Friday, June 17, 2016

Barbara McClintock - geneticist

"If you know you are on the right track, if you have this inner knowledge, then nobody can turn you off... no matter what they say." Barbara McClintock
I love this quote from Nobel prize-winning geneticist Barbara McClintock. It's like the science-y version of, "You do you!" It's the motto she lived her life by, and very much something a self-rescuing princess would follow.

I've been reading about her lately, and while historians might disagree on the sociological impact of her of her achievements and the role she played in history, there is no doubt she was a truly remarkable woman. What I find so fascinating about her, though, is her absolute dedication to doing things her way. She's most well-known for her detailed research on corn chromosomes, a truly wondrous achievement: she discovered its genetic makeup and then studied its evolution. But if you could have asked her what her greatest accomplishment was, she would insist that it was discovering genetic control -- the idea that genes can be switched on or off. Of course, this was something she discovered while conducting her exhaustive research on ... you guessed it... corn.

But before she was a award-winning scientist she was just a person trying to figure out where she wanted to go in life. She tried new things, pushed herself a bit, and learned a lot about who she was. She'd been a bit of a quiet child, content with spending time alone thinking, but when she showed up at college, she took a role in student government and even considered joining a sorority, but quickly decided it wasn't the place for her. She already knew, at the tender age of 17, that she was not made to thrive in a more social sphere.

She began her studies in botany and when she took a class on genetics she was hooked. Fortunately for her, the professor recognized her brilliance and invited her to join the graduate course in genetics. "Obviously, this telephone call cast the die for my future. I remained with genetics thereafter." Isn't it funny how things come together like that sometimes? She had a strong feeling about where she wanted to be and worked to put herself in a place to pursue it, and someone with the power to do something about it recognized that and helped her along, setting her up for huge success.

It was in this program that she began studying corn in earnest. She put together a small team of researchers from both genetics and botany in one of the first projects of its kind. She adapted standard equipment and developed her own techniques to better study the microscopic corn chromosomes. Prior to her research, because of limitation in equipment and methods, few scientists had been able see the chromosomes in corn, much less determine the number of chromosomes in each corn seed and understand their makeup. Using her patience and skills of observation, Barbara was able to detect ten chromosomes and then go on to identify and map specific sets of genes -- a discovery which opened up a new and exciting era in genetic research.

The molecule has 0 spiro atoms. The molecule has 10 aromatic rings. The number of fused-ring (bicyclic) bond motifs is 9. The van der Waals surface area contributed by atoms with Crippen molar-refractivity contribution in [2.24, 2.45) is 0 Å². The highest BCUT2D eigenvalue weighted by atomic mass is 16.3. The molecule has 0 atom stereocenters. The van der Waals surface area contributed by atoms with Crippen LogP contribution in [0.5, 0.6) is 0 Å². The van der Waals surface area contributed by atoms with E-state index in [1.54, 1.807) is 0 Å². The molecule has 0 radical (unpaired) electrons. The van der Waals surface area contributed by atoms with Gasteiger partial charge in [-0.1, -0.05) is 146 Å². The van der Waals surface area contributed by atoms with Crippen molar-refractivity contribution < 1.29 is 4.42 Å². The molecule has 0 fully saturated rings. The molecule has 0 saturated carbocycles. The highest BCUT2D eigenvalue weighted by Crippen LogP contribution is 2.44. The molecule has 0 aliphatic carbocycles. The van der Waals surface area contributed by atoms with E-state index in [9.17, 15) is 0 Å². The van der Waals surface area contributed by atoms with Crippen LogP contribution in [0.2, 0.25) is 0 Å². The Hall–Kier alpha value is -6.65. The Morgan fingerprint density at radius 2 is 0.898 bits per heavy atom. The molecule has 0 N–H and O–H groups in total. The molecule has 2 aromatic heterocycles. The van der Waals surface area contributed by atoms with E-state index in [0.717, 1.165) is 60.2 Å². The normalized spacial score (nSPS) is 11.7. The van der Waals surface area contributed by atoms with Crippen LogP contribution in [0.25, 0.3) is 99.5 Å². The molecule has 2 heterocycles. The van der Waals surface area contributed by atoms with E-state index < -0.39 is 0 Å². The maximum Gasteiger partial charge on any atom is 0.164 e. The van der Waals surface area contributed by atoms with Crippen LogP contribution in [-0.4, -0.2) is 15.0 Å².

Regrettably, she graduated in the midst of the Great Depression, and even a brilliant scientist who'd published a ground-breaking study had to scrounge for work. She took grand money to study in Germany, but left after a few months because of the political climate. She found some additional grant money to allow her to continue her research at Cornell, but it was all a bit challenging and her future was always a bit uncertain. Despite knowing what she'd truly like to do, she also knew that she had to support herself, and the best way to do that was to find a tenure-track teaching position.

In 1936, in an effort to make the best of a imperfect situation, and even though she disliked teaching, she took an assistant professor position in botany at the University of Missouri, where she could continue her research on corn genetics with the hopes of ascending the academic career ladder. After three years, though, she was fed up with the political aspects of academia, the tedium of teaching, and the entrenched sexism that led her superiors to believe she should be happy with teaching, since most women (they believed) were mainly interested in getting married and leaving. She did leave, though, but not to get married. In 1941 she took a year long position as a visiting professor at Columbia to explore her options. It was during this time she was introduced to the research facilities at Cold Spring Harbor, where she was to spend the rest of her career.